which account for gross settlement or consolidation designed in accordance with the ANSUASME B3 1.3
of foundation soils as well as potential maximum Code [Reference 251. Section 319.4.4 of the B31.3
movements of building attachment points. Stress Code specifies the equations and allowable stress
resultants induced by these movements can then be limits for flexibility stresses based on a combination
estimated by considering the buried piping to be of the torsional stress and the bending stress, as
supported on an elastic foundation. follows:
s, = (S,’ + 4 s y (16)
The stiffness coefficients selected for the analysis of
long term response should take into account any In contrast, the B3 I. 1 Code [Reference 261 requires
differences in soil behavior associated with the effects the combination of the axial stress from pressure plus
of long term loading as opposed to the effective the bending stress in the following form:
stiffness associated with the short durations associated
with wave passage effects. Again, sufficient
variability in soil stiffness properties must be
included in the analysis to assess worst case There are obvious differences between Equations (16)
conditions. and (17). One key factor being that Equation (16)
includes the axial stresses in the calculation.
A summary of approaches to evaluate the potential of
inducing permanent settlements from a variety of For the buried piping, the axial stress in the piping
sources is presented in Reference 30. Also, standard induced by the axial soil strain is a factor which
procedures are available (References 31 and 32) to should not be ignored.
estimate induced vertical strain levels from the
maximum induced cyclic shear strains developed in A comparison of the ASME Section I11 Subsection
the soil layer during the seismic loading. NC Code equations with the B31.1 Code would show
that both codes use similar equations and material
Alloivable Stress and Strain Limits for Inner Piping specifications.

Concrete Conduit Requirements For instance, the left hand side equation of the ASME
Section 111, Subsection NC Code, adopted for the
The concrete componcnt of any piping system should occasional loads can be written as follows:
meet the general requirements of the current version
of the ACI Code 349-85. Compressive strains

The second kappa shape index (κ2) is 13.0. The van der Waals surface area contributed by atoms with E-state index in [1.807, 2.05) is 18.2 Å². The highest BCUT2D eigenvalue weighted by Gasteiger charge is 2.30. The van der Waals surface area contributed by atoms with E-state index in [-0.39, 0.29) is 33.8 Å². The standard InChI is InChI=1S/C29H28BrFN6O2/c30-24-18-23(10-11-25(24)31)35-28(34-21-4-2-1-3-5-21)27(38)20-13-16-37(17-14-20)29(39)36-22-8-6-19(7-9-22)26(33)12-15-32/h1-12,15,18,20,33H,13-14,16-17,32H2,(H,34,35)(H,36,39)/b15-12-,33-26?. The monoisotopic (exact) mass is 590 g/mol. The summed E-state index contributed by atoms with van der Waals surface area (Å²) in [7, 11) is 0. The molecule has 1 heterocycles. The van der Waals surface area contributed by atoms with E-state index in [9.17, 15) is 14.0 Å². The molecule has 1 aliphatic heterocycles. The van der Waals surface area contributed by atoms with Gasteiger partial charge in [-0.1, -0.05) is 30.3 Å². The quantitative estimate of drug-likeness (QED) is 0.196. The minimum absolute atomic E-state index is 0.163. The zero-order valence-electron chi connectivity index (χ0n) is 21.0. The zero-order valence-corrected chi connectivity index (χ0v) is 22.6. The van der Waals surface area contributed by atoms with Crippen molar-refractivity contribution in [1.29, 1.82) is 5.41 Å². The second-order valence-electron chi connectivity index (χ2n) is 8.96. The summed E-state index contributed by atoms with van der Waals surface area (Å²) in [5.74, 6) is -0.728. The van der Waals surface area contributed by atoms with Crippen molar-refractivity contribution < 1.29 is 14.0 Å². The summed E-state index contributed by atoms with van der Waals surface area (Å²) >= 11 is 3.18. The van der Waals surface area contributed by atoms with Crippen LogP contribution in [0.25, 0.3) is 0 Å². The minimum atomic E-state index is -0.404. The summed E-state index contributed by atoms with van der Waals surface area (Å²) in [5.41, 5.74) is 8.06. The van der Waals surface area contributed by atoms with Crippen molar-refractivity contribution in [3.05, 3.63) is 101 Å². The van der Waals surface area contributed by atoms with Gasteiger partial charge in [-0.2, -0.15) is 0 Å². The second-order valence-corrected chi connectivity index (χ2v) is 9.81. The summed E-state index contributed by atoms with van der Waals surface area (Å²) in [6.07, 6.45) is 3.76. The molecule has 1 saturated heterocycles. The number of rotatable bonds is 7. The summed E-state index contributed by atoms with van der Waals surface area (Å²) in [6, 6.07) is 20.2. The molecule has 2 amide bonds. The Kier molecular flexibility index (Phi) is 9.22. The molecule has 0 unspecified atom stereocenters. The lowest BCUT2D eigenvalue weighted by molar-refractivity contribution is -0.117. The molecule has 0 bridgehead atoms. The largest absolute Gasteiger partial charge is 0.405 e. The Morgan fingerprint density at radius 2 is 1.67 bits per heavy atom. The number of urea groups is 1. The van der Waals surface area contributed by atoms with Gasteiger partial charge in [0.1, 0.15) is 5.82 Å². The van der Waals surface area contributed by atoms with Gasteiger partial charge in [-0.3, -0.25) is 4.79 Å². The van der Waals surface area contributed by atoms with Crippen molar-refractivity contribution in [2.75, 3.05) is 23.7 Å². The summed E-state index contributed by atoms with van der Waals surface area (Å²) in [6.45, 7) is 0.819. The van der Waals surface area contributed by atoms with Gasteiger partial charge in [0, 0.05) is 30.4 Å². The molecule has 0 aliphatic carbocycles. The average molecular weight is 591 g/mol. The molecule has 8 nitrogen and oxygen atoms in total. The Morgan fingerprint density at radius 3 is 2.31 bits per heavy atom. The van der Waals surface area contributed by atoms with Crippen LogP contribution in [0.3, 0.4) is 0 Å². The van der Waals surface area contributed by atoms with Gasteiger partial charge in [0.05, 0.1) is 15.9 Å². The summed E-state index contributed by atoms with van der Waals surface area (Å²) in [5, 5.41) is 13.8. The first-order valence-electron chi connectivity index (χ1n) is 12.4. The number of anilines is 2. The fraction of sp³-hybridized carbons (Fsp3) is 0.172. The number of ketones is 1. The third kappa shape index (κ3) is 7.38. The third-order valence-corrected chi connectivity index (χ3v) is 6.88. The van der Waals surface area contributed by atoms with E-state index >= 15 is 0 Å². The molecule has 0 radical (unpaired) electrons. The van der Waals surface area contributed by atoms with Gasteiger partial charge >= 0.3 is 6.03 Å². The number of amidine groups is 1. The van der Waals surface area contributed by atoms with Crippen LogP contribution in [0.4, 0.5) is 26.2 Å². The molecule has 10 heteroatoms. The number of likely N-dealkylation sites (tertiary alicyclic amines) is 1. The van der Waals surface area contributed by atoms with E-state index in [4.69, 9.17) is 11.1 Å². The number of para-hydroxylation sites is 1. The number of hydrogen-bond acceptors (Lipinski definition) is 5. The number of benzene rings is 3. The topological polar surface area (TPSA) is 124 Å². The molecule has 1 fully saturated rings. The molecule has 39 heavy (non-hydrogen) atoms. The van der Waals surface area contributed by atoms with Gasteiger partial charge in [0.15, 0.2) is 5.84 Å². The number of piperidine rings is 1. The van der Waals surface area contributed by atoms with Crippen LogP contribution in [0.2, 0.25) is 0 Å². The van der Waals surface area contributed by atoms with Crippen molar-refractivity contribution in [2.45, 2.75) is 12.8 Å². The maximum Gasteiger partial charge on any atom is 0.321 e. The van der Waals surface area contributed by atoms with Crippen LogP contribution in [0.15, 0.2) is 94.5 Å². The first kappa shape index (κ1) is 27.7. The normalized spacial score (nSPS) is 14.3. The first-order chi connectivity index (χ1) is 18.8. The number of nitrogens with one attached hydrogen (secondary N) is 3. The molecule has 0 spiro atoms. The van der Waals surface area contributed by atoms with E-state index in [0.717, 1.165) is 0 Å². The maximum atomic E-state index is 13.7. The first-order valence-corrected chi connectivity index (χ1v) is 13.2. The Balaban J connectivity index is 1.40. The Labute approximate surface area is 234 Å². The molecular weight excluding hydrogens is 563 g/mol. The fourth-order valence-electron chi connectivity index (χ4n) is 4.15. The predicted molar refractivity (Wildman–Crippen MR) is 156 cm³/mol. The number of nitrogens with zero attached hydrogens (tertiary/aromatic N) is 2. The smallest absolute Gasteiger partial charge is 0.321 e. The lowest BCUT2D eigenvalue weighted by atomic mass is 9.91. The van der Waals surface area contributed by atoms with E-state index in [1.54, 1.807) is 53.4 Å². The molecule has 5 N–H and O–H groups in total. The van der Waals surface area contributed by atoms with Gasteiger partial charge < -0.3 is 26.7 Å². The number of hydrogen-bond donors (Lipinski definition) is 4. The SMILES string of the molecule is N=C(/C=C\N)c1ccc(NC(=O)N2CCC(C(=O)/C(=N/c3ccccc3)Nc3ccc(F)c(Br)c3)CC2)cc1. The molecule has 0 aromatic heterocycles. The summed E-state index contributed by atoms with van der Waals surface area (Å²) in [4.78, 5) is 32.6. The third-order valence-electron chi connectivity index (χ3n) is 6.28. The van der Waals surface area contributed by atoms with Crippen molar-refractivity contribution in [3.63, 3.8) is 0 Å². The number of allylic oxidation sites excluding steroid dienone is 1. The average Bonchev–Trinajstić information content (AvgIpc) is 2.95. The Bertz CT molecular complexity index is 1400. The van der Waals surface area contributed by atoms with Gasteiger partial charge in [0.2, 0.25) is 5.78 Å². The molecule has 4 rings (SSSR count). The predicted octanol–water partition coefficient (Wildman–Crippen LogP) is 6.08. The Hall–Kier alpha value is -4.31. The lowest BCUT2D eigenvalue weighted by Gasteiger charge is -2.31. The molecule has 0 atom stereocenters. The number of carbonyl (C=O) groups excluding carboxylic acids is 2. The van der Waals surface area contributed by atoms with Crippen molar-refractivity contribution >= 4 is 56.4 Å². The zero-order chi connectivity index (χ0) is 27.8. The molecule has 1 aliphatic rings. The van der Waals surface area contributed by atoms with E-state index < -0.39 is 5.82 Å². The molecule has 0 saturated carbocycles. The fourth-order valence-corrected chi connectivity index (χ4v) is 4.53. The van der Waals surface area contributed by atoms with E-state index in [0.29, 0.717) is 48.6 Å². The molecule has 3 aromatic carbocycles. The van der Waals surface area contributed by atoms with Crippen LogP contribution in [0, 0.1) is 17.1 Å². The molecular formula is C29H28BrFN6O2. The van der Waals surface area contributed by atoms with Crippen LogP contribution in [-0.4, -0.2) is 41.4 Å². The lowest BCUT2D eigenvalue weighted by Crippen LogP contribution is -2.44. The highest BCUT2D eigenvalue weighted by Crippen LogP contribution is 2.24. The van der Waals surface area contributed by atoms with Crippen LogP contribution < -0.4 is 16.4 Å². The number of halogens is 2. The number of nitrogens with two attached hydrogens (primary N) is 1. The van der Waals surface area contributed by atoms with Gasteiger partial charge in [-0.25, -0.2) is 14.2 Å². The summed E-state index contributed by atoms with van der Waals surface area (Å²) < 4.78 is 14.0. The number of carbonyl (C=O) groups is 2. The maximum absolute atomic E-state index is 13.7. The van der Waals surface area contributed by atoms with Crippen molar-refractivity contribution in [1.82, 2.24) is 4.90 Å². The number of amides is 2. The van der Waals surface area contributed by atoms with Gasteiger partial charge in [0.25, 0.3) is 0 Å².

devcloped in the concrete should be limited to no
more than 0.3%. Tensile requircmcnts should be While Equations (16) and (17) may appear to be
controlled by the amount of rcinforcing steel added to substantially equal if the minor differences in the
the concrete as specificd in the ACI Code. If stress indices are ignored and the moments are
required to prevent any cracking from developing in properly accounted for, there is one important
the concrete, tensile strains should be limited to: difference in both Codes, i.e., B3 1.1 does not have a
complete range of stress criteria as required by
Section I11 Subsection NC, particularly when faulted
condition loads are considered.
*
where f Cis the strength and E, is the elastic modulus
of the concrete. Thus, to be consistent with the dcsign needs of the
buried piping, the stress equation can be written in
Steel Pining and Componcnts the nomenclature of the ANSUASME B3 1.1 Code but
using the allowable limits specified in the Subsection
NC Code for the faultcd condition loads as follows: as an alternative to the time consuming nonlinear
plastic analysis.

The bases of the proposed new stress allowable are


well documented and understood by the technical
B. Stress Limits for Thcrmal. SAM & Ground community. However, it is still to be adopted by the
Scttlcmcnt Loads regulatory bodies.

In addition to meeting the requirements for the If and when Equation (19) is not satisfied, a strain
inertial loads, ASME Section 111, Subsection NC also based criterion would seem to be appropriate to
requires that the support anchor displacements due to further determine the piping design acceptability.
earthquake effects be considered in Equation (10) of
the Code, if they are not included in Equation (9). As a substitution for the plastic analysis, a stress-
Equation (19), above, includes only the seismic strain correlation method [Reference 281 could be